Social Media for Professional vs. Personal Use: There’s A Difference
[UPDATE] Amanda Jensen, author of this blog post, landed her first professional position at a Fortune 100 company. Scroll down to the end of the article to find out where.
Confessions of a millennial intern who thought she was social media savvy. What she learned was that using social for business was completely different!
"Social media? Yeah I can do that, I thought, I do that every day." —Amanda Jensen, SMOC Intern
What I didn’t know was that social media for business is extremely different than social media for personal use. While the broad concepts are somewhat similar, there are several differences that I never would have thought about.
Here are three major ones:
Hashtags are meant to designate the topic of your post. Often, I see people using them incorrectly on their personal profiles. Sometimes they include hashtags that have nothing to do with what they're talking about, and sometimes they don't use them at all.
Even though I consider myself very proficient with social media, I never understood the point of using hashtags (and I certainly didn't use them correctly) until I started my internship with SMOC.
Though they have little importance to people who use social media for personal reasons, hashtags are essential for small businesses on Facebook, Twitter, Instagram and Pinterest. They can help people find your business easily, and they expand the reach of your posts.
The Bottom Line
No matter which social network you use, hashtags are important. They are a key component of social media marketing, and it's important to learn how to use them properly:
Editor's Tip: Not only did Amanda use the #coffee hashtag in her tweet (above right), she also tagged @Starbucks, so they'll get a notification of her mention. To learn more about hashtags and tags, refer to these guides below:
Everyone loves looking at your photos on social media! They make you smile, they capture moments in time and they can be more vivid and long-lasting than memories. Typically, people share photos of their vacations, the food they eat and anything else they find interesting.
If you have a personal social media profile, you've probably uploaded at least a few pictures to share with friends and family. Photographs are interesting to look at, and sometimes simply writing a post about something doesn't do it justice.
Posts with images can be a fun way to show your friends what you're up to, but when it comes to marketing your business, photos serve a very different purpose.
Instead of showing what you're up to and who you're with, it's better to show pictures of your products and any ads or promotions you have going on at the time.
The Bottom Line
When it comes to social media marketing strategy, there's much more to images than you think.
While the image uploading process is the same for both professional and personal use, it's probably the only thing that's the same. For a personal profile, you can pretty much upload any images you want.
For a business, that's not the case. It's important to learn what type of images to use, and what to do with them once they're uploaded.
Editor's Tip: Amanda loves photography and wrote an excellent article for our blog on how to create your own DIY stock photo library. See it below, along with other guides to using images in your social media marketing:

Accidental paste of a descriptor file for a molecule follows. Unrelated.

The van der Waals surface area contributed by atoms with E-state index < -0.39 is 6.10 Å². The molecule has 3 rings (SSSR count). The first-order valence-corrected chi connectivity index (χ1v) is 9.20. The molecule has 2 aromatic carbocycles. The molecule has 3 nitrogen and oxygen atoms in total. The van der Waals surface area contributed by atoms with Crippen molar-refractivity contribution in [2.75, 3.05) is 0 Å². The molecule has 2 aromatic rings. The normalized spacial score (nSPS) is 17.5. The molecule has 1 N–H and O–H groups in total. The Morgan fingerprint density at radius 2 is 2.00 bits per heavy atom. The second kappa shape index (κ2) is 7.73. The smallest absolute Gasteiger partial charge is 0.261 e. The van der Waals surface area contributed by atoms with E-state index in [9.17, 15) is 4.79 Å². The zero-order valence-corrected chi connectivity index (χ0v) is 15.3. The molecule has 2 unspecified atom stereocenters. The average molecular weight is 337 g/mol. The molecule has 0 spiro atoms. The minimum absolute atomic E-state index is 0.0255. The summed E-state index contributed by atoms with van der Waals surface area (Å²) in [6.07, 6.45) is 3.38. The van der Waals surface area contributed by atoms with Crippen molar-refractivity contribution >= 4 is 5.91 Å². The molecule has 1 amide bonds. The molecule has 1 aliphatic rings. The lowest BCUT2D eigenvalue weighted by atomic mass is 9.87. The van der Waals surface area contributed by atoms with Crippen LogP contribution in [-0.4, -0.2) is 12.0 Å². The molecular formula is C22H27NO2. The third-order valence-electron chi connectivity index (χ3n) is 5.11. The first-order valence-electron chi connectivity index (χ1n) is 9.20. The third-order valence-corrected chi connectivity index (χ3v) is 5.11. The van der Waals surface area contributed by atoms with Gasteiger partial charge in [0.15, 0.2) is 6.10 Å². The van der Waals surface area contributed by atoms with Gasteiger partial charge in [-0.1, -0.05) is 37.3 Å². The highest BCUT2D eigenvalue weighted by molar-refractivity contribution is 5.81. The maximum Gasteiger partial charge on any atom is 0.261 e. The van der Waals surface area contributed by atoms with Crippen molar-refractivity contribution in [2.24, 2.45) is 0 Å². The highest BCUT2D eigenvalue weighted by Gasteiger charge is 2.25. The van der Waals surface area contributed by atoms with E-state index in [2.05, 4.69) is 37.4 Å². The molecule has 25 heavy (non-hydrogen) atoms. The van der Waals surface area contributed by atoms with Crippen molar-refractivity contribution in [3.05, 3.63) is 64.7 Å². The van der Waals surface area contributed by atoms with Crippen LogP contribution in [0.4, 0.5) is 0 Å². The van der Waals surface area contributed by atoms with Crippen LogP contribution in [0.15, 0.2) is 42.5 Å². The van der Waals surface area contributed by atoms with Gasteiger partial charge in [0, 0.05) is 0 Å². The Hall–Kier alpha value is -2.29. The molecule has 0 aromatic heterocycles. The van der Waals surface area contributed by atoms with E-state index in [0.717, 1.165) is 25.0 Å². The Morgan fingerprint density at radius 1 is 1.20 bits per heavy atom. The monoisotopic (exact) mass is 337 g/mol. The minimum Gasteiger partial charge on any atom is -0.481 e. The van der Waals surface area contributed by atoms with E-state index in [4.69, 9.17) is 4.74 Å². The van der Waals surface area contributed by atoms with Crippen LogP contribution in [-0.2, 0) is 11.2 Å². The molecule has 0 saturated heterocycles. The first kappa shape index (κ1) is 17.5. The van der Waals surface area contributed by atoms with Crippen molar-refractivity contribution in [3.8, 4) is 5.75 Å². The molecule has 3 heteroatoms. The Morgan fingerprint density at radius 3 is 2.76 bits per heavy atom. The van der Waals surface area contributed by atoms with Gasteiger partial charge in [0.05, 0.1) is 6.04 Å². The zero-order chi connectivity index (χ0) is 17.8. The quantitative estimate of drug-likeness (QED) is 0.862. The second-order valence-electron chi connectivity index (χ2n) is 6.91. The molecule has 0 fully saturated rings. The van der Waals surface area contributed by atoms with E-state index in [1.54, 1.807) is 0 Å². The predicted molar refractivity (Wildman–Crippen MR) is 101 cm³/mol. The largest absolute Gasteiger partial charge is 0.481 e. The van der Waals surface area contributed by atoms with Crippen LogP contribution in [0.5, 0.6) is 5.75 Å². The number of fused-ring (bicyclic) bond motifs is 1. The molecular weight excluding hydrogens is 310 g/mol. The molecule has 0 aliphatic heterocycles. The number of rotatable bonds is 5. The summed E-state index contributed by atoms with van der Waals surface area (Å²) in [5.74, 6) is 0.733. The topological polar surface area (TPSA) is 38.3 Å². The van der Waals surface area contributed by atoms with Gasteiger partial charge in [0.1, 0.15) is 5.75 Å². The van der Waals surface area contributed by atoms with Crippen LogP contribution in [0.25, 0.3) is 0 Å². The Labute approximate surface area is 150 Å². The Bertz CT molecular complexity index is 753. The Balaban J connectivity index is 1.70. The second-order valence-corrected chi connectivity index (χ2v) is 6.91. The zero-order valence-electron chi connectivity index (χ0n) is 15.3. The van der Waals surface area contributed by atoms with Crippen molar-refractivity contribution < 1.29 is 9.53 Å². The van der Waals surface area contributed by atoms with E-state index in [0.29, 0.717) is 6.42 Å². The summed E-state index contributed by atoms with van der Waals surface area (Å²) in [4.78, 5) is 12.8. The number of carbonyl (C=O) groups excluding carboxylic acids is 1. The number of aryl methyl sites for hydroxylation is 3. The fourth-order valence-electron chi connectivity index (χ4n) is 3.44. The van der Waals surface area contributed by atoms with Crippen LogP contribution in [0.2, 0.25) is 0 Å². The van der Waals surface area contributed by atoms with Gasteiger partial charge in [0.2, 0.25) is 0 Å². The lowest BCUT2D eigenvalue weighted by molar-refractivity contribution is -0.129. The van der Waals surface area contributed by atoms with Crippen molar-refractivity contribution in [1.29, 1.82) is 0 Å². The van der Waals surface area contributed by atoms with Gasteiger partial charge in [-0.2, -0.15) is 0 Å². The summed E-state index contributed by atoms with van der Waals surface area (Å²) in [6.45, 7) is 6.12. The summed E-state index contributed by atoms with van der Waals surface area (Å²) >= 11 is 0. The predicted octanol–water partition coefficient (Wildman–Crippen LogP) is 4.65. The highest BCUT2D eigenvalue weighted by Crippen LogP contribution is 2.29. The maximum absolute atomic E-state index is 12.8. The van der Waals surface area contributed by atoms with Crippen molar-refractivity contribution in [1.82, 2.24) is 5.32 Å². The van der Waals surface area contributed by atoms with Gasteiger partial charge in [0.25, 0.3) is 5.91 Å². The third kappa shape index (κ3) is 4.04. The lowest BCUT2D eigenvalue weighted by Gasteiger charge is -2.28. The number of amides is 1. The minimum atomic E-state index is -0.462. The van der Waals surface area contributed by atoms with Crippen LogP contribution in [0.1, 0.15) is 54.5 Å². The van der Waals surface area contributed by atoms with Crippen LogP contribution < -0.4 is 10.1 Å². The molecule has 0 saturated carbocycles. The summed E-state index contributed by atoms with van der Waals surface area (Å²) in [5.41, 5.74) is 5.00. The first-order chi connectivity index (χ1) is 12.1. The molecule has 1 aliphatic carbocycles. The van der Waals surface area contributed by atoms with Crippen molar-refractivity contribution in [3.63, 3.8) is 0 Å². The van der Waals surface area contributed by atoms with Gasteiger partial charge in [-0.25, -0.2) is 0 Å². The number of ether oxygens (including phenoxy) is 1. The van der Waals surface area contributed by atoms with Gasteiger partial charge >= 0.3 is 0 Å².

- Ultimate Guide to Using Canva to Make Social Media Graphics
- Ultimate Guide to Using PicMonkey to Create Social Media Images
- How to Build Your Own Stock Photo Library for Facebook, Pinterest, and Instagram
What are analytics? If you've only used social media for personal reasons to this point, you probably aren't the only one asking this question. Before starting my internship, I certainly had no idea, and I use social media every day of my life.
Analytics are a way to collect data about your website or your Facebook business page, and they really don't apply to a personal profile. Long story short, they have no personal use, and most people have never seen them.
Analytics are critically important to a successful social media campaign for a small business. You can use them to measure who is looking at your website, when they look at it, where they are, and what pages they click on. Facebook also has its own analytics program called Insights that measures data for your business page.
The information you gain from this data is crucial to the future success of your business. Without it, you will have a hard time tailoring your online marketing strategy to the specific needs of your business.
The Bottom Line
When it comes to your personal profile, analytics are nonexistent and unnecessary. When you use social media for a business, however, they are crucial to success.
They can be data-heavy and difficult to comprehend. That's why it's important to learn how to interpret them properly, so you can use this data to your advantage.
Editor's Tip: Amanda's right about analytics: you need training to dig into the data and understand it, without getting overwhelmed. Here are a few guides to help you get started:
If you're a millennial and you need to learn to use social media professionally, check out our Online Social Media Certificate. It's the fast-track to a new career in digital marketing — without student loan debt.
Where Are They Now?
It's been my honor to hire outstanding college students as interns here at Socialmediaonlineclasses.com. During their time here, they learned much about business, writing, and social media marketing, and they've gone on to excellent careers.
Here are each of their LinkedIn profiles showing where they are now:
Learn how to make the transition from #college2career with our College Guide to Landing Your Dream Job: a webinar, infographic, and case study of how to find your best job ever using social media marketing.